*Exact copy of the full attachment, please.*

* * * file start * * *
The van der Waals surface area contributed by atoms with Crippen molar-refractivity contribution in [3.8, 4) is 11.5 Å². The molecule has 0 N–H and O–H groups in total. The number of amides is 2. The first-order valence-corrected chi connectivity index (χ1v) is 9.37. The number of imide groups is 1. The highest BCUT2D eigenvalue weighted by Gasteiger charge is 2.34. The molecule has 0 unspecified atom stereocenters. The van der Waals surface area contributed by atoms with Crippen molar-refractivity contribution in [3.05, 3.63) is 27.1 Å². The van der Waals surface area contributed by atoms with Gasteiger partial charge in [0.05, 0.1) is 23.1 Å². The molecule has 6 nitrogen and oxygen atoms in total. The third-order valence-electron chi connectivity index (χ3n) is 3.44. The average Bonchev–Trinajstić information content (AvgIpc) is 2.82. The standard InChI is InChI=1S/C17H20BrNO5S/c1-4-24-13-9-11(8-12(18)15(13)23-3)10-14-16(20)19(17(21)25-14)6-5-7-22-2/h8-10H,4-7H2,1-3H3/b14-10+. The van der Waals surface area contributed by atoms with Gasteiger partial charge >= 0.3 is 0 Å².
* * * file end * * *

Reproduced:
The van der Waals surface area contributed by atoms with Crippen molar-refractivity contribution in [3.8, 4) is 11.5 Å². The molecule has 0 N–H and O–H groups in total. The number of amides is 2. The first-order valence-corrected chi connectivity index (χ1v) is 9.37. The number of imide groups is 1. The highest BCUT2D eigenvalue weighted by Gasteiger charge is 2.34. The molecule has 0 unspecified atom stereocenters. The van der Waals surface area contributed by atoms with Crippen molar-refractivity contribution in [3.05, 3.63) is 27.1 Å². The van der Waals surface area contributed by atoms with Gasteiger partial charge in [0.05, 0.1) is 23.1 Å². The molecule has 6 nitrogen and oxygen atoms in total. The third-order valence-electron chi connectivity index (χ3n) is 3.44. The average Bonchev–Trinajstić information content (AvgIpc) is 2.82. The standard InChI is InChI=1S/C17H20BrNO5S/c1-4-24-13-9-11(8-12(18)15(13)23-3)10-14-16(20)19(17(21)25-14)6-5-7-22-2/h8-10H,4-7H2,1-3H3/b14-10+. The van der Waals surface area contributed by atoms with Gasteiger partial charge >= 0.3 is 0 Å².